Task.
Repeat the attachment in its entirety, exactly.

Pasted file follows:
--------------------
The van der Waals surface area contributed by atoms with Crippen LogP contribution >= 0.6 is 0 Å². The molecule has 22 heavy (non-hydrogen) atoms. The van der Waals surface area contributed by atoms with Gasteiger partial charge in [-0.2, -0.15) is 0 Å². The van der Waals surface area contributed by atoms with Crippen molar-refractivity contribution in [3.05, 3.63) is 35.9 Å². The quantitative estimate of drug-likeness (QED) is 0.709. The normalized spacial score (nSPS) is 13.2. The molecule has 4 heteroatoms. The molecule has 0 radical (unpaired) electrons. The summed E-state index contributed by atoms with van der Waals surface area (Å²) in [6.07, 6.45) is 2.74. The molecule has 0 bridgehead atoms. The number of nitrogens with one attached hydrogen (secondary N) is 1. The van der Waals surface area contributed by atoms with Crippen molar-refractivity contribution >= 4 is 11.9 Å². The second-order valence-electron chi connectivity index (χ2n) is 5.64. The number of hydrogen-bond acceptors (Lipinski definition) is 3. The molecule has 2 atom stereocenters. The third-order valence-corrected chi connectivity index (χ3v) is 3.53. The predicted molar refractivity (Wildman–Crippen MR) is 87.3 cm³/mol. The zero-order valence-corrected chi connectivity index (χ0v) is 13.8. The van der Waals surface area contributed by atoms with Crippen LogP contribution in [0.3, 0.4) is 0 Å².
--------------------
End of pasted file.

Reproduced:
The van der Waals surface area contributed by atoms with Crippen LogP contribution >= 0.6 is 0 Å². The molecule has 22 heavy (non-hydrogen) atoms. The van der Waals surface area contributed by atoms with Gasteiger partial charge in [-0.2, -0.15) is 0 Å². The van der Waals surface area contributed by atoms with Crippen molar-refractivity contribution in [3.05, 3.63) is 35.9 Å². The quantitative estimate of drug-likeness (QED) is 0.709. The normalized spacial score (nSPS) is 13.2. The molecule has 4 heteroatoms. The molecule has 0 radical (unpaired) electrons. The summed E-state index contributed by atoms with van der Waals surface area (Å²) in [6.07, 6.45) is 2.74. The molecule has 0 bridgehead atoms. The number of nitrogens with one attached hydrogen (secondary N) is 1. The van der Waals surface area contributed by atoms with Crippen molar-refractivity contribution >= 4 is 11.9 Å². The second-order valence-electron chi connectivity index (χ2n) is 5.64. The number of hydrogen-bond acceptors (Lipinski definition) is 3. The molecule has 2 atom stereocenters. The third-order valence-corrected chi connectivity index (χ3v) is 3.53. The predicted molar refractivity (Wildman–Crippen MR) is 87.3 cm³/mol. The zero-order valence-corrected chi connectivity index (χ0v) is 13.8. The van der Waals surface area contributed by atoms with Crippen LogP contribution in [0.3, 0.4) is 0 Å².